Tom Courtenay biography
Date of Birth: February 25, 1947
English actor Sir Tom Courtenay was born and raised near a fish dock in Hull, East Yorkshire to Anne Eliza and Thomas Courtenay, a boat painter.
He attended the former Kingston High School (now Sirius Academy West) in his hometown. After graduation, he left Hull to study drama at the prestigious Royal Academy of Dramatic Art (RADA) in London.
A renowned theater actor, Tom began his stage career in 1960 in the Old Vic Theatre Company's production of The Seagull. The following year he appeared in the title role in Billy Liar at the Cambridge Theatre. He would later play the same title role in the film version, directed by John Schlesinger. This role would go on to win him a BAFTA for Best Actor.
Tom made his film debut in 1962's Private Potter, thanks to director Caspar Wrede, who cast him after seeing him perform at RADA.
His breakout film role came as Colin Smith in The Loneliness of the Long Distance Runner (1962). For this he earned the BAFTA Award for Most Promising Newcomer.
The awards acclaim didn't stop there for the rising actor. In 1965, Tom earned his first Academy Award nomination for Best Supporting Actor, for his role in Doctor Zhivago.
Despite growing success in film, theater remained a mainstay for Tom. He began a longstanding association with the city of Manchester after appearing The Playboy of the Western World for the Century Theatre (later Royal Exchange Theatre) at Manchester University. He would give many performances for the Royal Exchange, including playing Faulkland in Richard Brinsley Sheridan's 1976 production of The Rivals. Tom would go onto appear in over 30 stage productions over the course of his career and receive two Tony nominations.
Over the next decade or so, Tom also appeared in many films, most notably in The Night of the Generals (1967) alongside Peter O'Toole, To Catch a Spy (1971) with Kirk Douglas and in 1983's The Dresser, for which he received another Oscar nomination and won a Golden Globe Award for Best Actor.
Because of his myriad film and theater roles, Tom has only appeared in a handful of television roles. However, in 2007, he was nominated for an Emmy Award for his role in the British miniseries Little Dorrit.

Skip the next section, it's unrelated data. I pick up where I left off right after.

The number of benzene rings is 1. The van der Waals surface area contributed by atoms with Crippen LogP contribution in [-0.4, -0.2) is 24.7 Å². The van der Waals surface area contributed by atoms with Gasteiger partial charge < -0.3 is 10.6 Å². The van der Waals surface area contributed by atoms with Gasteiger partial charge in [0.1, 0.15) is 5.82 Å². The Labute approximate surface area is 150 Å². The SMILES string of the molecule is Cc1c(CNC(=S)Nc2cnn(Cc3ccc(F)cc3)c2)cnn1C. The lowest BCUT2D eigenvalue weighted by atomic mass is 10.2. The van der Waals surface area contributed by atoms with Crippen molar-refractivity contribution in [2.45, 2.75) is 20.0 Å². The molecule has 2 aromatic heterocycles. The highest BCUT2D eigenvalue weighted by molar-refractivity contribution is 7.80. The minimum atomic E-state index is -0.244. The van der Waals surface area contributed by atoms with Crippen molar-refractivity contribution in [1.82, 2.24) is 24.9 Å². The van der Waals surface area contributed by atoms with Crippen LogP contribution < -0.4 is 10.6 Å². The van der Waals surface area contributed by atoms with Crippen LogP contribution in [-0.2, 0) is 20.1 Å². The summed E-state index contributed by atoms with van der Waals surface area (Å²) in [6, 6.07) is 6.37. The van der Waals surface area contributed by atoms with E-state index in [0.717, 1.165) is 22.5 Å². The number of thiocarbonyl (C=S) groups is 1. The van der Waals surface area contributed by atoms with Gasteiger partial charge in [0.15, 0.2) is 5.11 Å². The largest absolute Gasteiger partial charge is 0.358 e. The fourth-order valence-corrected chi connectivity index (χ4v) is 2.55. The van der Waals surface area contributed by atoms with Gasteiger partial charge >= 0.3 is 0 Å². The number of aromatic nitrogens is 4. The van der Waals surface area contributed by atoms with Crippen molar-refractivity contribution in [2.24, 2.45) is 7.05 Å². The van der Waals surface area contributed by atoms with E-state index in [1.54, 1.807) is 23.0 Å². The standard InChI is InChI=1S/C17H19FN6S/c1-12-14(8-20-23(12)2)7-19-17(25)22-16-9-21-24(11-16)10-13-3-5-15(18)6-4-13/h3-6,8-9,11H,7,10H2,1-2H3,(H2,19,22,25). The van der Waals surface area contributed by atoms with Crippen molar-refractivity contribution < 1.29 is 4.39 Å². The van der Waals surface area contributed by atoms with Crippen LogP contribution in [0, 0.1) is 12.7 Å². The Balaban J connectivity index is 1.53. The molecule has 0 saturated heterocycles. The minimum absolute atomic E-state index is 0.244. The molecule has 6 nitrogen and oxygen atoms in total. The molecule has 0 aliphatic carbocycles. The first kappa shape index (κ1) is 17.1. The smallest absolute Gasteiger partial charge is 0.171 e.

Tom's more recent film appearances include Flood (2007), The Golden Compass (2007), Gambit (2011) alongside RADA alumnus Alan Rickman and Quartet (2012) directed by Dustin Hoffman.
Tom can be seen alongside Oscar-nominee Charlotte Rampling in the 2015 drama 45 Years, as well as on the British TV series Unforgotten. He also appears in the British war comedy Dad's Army.
Acting acclaim isn't the only recognition the actor has received over his 50 year career. In 1999, Tom received an honorary doctorate from Hull University and in 2001, he received a knighthood for his service to cinema and theater.
Tom is also an author, penning a critically acclaimed memoir as an homage to his late mother entitled Dear Tom: Letters From Home, detailing the letters his mother would write to him while he was away at RADA.
Tom was married to English actress Cheryl Kennedy from 1973 to 1982. He has been married to stage manager Isabel Crossley since 1988.
The Legend of Barney Thomson
Dad's Army (2016)
Night Train to Lisbon
The Golden Compass
Whatever Happened To Harold Smith?
A Rather English Marriage (1998)
The Boy from Mercury (1996)
Famous Fred (1996)
Let Him Have It (1991)
The Last Butterfly (1991)
Leonard Part 6 (1987)
Happy New Year
The Dresser (1983)
She Stoops to Conquer (1971)
To Catch A Spy (1971)
One Day in the Life of Ivan Denisovich (1970)
A Dandy in Aspic (1968)
The Day the Fish Came Out (1967)
The Night of the Generals (1967)
Operation Crossbow (1965)
King & Country (1964)
Billy Liar (1963)
The Loneliness of the Long Distance Runner (1962)
Private Potter (1962)
Tom Courtenay Filmography